Petits pains

p3220097Slicing loaves are fine, but I really crave petits pains (little breads).  Dinner rolls, petit baguettes, individual focaccia buns, breadsticks, or my grandmother’s crusty-to-hard white bread baked in a muffin tin:  small shaped breads posssess a higher ratio of crust to crumb than a slice carved off of larger loaf.  Plus, smaller shapes freeze well, making hot rolls as easy as turning on the toaster oven.

p3220094These little breads are made from Dan Leader’s baguette normal recipe in (p. 66 of Local Breads), which  is as simple as bread can be, containing just water, yeast, flour, and salt and requiring no lengthy ferment or retarding.  He calls for 1 1/2 cups of water, 1 tsp instant yeast, 3 1/4 cups flour, and 1 1/2 tsps sea salt…..for the batch of petits pains pictured, I used King Arthur unbleached bread flour, and I reduced the salt to 1 tsp.  All ingredients go into the mixer’s bowl for a quick stirring and 20 minute rest.  Next, knead the dough at a slow speed for 10-12 minutes (#2 on a KitchenAid with a dough hook), then turn it into an oiled bowl or trough to rise.  After 45 minutes, gently remove it from the container, press lightly into a rectangle, and fold like a letter (fold into thirds onto itself).  Return the dough to the rising container and wait another 45 minutes.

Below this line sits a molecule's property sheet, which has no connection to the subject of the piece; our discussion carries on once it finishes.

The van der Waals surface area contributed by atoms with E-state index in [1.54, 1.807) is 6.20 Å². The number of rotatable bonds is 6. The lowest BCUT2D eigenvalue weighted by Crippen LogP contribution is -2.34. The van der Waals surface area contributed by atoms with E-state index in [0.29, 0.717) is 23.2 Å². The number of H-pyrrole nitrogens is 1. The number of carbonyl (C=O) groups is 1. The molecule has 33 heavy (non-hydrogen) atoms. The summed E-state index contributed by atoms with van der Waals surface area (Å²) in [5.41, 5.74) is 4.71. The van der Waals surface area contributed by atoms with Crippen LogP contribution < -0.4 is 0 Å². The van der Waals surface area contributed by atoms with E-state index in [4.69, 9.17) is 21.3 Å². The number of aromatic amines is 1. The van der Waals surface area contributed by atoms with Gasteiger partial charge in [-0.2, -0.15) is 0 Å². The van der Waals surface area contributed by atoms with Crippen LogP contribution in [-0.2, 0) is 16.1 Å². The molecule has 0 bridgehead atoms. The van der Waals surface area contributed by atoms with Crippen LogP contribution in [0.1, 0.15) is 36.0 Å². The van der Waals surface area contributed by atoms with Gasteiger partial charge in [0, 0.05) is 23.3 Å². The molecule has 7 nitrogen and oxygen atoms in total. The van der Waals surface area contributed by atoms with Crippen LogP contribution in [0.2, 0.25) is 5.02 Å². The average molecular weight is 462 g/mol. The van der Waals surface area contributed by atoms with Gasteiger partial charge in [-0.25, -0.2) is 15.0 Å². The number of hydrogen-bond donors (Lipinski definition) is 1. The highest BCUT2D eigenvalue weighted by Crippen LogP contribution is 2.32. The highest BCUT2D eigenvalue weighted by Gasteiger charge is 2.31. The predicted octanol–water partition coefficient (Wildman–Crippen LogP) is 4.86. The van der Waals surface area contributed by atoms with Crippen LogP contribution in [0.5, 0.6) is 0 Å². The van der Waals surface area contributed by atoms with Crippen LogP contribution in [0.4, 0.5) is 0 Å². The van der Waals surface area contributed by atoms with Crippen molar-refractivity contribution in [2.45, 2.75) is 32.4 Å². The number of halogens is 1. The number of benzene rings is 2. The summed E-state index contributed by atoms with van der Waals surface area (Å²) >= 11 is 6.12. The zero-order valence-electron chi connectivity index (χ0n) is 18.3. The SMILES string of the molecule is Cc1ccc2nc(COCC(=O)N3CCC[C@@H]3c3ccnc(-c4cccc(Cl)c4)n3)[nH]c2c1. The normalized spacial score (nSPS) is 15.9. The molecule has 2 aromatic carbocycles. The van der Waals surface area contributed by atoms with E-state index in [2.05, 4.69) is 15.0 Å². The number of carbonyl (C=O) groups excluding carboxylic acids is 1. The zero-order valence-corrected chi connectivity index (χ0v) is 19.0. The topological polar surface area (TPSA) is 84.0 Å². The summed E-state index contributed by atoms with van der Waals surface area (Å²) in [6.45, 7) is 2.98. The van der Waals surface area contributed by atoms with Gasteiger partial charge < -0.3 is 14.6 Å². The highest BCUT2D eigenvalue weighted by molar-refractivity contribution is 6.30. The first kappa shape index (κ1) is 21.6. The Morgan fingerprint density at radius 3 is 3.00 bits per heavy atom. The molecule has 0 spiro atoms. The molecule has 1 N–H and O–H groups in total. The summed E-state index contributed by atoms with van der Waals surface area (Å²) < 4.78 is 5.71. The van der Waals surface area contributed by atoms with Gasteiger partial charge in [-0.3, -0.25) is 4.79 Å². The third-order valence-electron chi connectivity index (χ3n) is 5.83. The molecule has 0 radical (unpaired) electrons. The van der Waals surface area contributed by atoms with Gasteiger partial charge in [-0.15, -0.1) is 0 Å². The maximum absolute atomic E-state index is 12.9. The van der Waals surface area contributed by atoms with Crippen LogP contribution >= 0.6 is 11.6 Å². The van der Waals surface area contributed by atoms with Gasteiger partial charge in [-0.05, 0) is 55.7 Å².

p3220095Now for the shaping:  the dough can be cut into long, skinny lengths for baguettes, or you can very lightly pat it into a square and cut into 12 equal pieces.  The key is to retain as much of the dough’s loft as possible; you’ll see lots of bubbles just under the surface.  Arrange the shaped little breads on a piece of parchment.  Proof for 30 minutes; meanwhile, preheat a baking stone to 450 F in the oven, along with a cast iron skillet on the oven floor.  Slash the little breads, if desired, and place in the hot oven, along with three or four ice cubes added to the cast iron pan.  Bake for 15-20 minutes.  Try not to eat them all, hot, with butter (they freeze well, remember?)

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